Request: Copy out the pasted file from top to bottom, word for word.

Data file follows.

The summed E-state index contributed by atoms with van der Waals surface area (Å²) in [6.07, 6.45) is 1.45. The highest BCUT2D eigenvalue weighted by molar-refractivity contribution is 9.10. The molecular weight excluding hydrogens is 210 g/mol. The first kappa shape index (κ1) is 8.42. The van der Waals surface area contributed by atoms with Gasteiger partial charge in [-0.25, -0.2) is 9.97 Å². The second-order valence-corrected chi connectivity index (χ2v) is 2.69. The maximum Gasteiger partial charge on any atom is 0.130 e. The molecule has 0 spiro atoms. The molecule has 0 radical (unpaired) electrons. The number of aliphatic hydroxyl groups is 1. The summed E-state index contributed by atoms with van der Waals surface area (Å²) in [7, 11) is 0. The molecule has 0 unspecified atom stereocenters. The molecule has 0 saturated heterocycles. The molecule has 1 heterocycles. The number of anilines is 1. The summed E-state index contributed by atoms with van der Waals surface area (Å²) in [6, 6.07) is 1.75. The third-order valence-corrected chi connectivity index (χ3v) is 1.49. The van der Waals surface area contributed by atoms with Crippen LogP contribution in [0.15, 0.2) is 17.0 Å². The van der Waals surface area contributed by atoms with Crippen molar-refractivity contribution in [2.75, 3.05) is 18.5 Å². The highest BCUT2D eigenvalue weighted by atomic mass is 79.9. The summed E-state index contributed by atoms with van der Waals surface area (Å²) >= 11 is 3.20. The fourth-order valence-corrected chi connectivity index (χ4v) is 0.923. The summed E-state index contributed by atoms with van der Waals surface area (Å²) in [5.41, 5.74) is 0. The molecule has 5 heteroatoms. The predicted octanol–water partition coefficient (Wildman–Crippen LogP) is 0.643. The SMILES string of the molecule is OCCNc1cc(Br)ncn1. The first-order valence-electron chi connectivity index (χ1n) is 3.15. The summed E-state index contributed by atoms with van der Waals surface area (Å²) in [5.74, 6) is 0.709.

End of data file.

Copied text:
The summed E-state index contributed by atoms with van der Waals surface area (Å²) in [6.07, 6.45) is 1.45. The highest BCUT2D eigenvalue weighted by molar-refractivity contribution is 9.10. The molecular weight excluding hydrogens is 210 g/mol. The first kappa shape index (κ1) is 8.42. The van der Waals surface area contributed by atoms with Gasteiger partial charge in [-0.25, -0.2) is 9.97 Å². The second-order valence-corrected chi connectivity index (χ2v) is 2.69. The maximum Gasteiger partial charge on any atom is 0.130 e. The molecule has 0 spiro atoms. The molecule has 0 radical (unpaired) electrons. The number of aliphatic hydroxyl groups is 1. The summed E-state index contributed by atoms with van der Waals surface area (Å²) in [7, 11) is 0. The molecule has 0 unspecified atom stereocenters. The molecule has 0 saturated heterocycles. The molecule has 1 heterocycles. The number of anilines is 1. The summed E-state index contributed by atoms with van der Waals surface area (Å²) in [6, 6.07) is 1.75. The third-order valence-corrected chi connectivity index (χ3v) is 1.49. The van der Waals surface area contributed by atoms with Crippen LogP contribution in [0.15, 0.2) is 17.0 Å². The van der Waals surface area contributed by atoms with Crippen molar-refractivity contribution in [2.75, 3.05) is 18.5 Å². The highest BCUT2D eigenvalue weighted by atomic mass is 79.9. The summed E-state index contributed by atoms with van der Waals surface area (Å²) >= 11 is 3.20. The fourth-order valence-corrected chi connectivity index (χ4v) is 0.923. The summed E-state index contributed by atoms with van der Waals surface area (Å²) in [5.41, 5.74) is 0. The molecule has 5 heteroatoms. The predicted octanol–water partition coefficient (Wildman–Crippen LogP) is 0.643. The SMILES string of the molecule is OCCNc1cc(Br)ncn1. The first-order valence-electron chi connectivity index (χ1n) is 3.15. The summed E-state index contributed by atoms with van der Waals surface area (Å²) in [5.74, 6) is 0.709.